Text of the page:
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Understanding, Luck, and Communicative Value (Andrew Peet, University of Leeds)

Does utterance understanding require reliable (i.e. non-lucky) recovery of the speaker’s intended proposition? There are good reasons to answer in the affirmative: the role of understanding in supporting testimonial knowledge seemingly requires such reliability. Moreover, there seem to be communicative analogues of Gettier cases (often referred to as ‘Loar cases’) in which luck precludes the audience’s understanding the utterance, despite recovering the intended proposition. Yet, there are a some major problems for the view that understanding requires such reliability. Firstly, there are a number of cases in which understanding seems to occur in a lucky way. In light of these cases I argue that we need to narrow down the precise sense in which understanding precludes luck – the anti-luck condition attached to linguistic understanding is importantly different to anti-luck conditions typically applied to knowledge. The second problem is more interesting, and becomes even more pressing in light of my response to the first. Megan Hyska has recently argued that, assuming understanding precludes luck, we get a communicative analogue of the value problem for knowledge. i.e. why is it better to meet the other conditions for understanding in a reliable way than in a lucky way? It is natural to assume that we can simply port over our favoured responses to the epistemic value problem in response to Hyska’s challenge. I argue that, due to the difference between epistemic and communicative luck (discussed in response to the first problem), this cannot be done. The epistemic and communicative value problems will require different solutions. I close by sketching the beginnings of an alternative answer to the value problem for communication.

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Radical holism, shared content, and disagreement (Joey Pollock, University of Oslo)

Traditional accounts of disagreement require that different subjects can often entertain the same propositional contents. For example, the simplest case of disagreement is one in which two subjects discover that they take opposing attitudes to the same content. For many views of mental content, this ‘shared content’ approach (or some more sophisticated version of it) may seem like an obvious choice. However, for the radical holist, this framework is problematic: the holist claims that different subjects cannot, in practice, share thought and utterance content.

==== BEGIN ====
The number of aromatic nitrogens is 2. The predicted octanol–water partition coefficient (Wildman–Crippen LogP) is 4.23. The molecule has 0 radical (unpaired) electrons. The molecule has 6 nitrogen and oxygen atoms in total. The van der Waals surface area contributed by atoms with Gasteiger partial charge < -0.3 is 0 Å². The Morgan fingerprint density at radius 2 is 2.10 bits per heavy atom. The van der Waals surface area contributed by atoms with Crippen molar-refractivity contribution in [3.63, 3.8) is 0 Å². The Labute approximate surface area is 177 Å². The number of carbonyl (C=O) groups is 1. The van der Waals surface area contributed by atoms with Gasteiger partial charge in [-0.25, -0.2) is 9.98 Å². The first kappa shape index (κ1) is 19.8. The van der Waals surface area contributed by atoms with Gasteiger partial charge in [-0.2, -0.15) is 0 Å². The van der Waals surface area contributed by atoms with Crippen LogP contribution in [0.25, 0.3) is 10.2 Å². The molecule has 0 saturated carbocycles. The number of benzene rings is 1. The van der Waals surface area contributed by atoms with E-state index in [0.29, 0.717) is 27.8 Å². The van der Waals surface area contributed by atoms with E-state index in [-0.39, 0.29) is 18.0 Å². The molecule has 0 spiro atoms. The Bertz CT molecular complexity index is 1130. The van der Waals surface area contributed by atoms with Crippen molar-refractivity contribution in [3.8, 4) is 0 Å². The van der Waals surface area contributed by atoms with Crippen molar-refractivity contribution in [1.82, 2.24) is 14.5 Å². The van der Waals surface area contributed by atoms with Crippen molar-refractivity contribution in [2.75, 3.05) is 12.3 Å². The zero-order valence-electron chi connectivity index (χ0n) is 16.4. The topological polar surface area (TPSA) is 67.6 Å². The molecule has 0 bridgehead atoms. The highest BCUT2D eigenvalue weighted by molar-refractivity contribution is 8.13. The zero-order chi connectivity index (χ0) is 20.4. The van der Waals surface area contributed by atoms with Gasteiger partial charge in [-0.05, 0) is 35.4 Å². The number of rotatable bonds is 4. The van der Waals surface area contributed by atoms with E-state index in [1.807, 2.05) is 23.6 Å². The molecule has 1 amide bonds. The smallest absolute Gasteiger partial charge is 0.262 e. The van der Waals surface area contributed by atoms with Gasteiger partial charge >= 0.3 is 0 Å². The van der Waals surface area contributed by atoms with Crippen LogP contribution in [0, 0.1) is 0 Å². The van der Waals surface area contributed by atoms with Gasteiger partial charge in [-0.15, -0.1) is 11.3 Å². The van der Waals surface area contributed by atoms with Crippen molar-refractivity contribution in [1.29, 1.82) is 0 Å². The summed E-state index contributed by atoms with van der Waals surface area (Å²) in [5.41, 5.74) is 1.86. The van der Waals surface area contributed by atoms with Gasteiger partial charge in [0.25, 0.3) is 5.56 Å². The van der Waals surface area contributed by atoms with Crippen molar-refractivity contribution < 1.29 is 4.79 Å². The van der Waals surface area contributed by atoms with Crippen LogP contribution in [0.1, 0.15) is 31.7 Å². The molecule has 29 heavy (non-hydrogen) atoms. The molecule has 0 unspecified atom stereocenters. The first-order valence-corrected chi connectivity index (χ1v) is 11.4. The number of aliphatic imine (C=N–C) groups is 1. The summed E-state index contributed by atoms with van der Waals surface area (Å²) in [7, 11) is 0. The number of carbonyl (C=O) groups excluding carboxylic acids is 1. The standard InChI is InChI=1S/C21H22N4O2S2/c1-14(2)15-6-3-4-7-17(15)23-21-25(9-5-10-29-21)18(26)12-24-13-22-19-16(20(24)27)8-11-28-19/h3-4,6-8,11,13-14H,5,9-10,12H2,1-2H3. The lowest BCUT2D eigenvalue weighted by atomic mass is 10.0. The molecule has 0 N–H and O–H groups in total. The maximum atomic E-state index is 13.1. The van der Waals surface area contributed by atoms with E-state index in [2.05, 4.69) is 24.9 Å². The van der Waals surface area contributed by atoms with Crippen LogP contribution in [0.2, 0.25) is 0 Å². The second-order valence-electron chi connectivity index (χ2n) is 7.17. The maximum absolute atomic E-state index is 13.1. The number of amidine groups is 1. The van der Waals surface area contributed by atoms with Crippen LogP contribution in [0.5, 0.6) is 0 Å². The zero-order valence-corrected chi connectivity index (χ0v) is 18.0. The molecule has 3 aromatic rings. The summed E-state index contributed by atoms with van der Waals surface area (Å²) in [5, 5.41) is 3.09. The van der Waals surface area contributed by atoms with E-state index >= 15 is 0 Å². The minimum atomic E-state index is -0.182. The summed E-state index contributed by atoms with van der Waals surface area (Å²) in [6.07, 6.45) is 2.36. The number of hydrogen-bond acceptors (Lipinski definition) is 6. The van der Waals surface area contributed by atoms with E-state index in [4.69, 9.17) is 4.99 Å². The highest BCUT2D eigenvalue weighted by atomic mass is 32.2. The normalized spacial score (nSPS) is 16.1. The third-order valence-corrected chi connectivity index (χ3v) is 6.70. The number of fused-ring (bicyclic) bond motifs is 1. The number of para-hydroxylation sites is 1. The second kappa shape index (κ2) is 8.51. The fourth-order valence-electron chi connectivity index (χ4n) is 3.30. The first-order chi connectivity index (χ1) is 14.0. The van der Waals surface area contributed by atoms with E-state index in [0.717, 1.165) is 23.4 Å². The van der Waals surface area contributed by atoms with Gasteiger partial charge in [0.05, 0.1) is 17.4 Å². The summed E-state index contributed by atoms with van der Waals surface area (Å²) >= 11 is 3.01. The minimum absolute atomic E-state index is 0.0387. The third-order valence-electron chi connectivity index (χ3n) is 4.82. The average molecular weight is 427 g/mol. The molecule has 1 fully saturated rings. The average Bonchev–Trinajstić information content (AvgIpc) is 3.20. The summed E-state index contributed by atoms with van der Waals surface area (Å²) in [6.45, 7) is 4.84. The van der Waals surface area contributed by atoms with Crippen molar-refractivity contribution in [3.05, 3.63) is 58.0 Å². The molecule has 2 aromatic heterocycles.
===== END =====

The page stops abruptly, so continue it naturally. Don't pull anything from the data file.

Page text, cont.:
I have two aims in this paper. The first is to sketch an account of agreement and disagreement for the holist: this account treats both agreement and disagreement as graded notions. My second aim is to show that the structure of the holist’s account should be attractive to all philosophers who work on disagreement, regardless of their metasemantic commitments. I will argue that there is an important variety of disagreement (and agreement) between subjects that cannot be adequately characterised by appeal to shared (or overlapping) content. Instead, all parties to the debate should endorse accounts of these phenomena that appeal to a holistic account of linguistic and conceptual understanding. An upshot of this argument is that all disagreements are merely verbal to some degree.

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July 1, 2021, 11:00am +03:00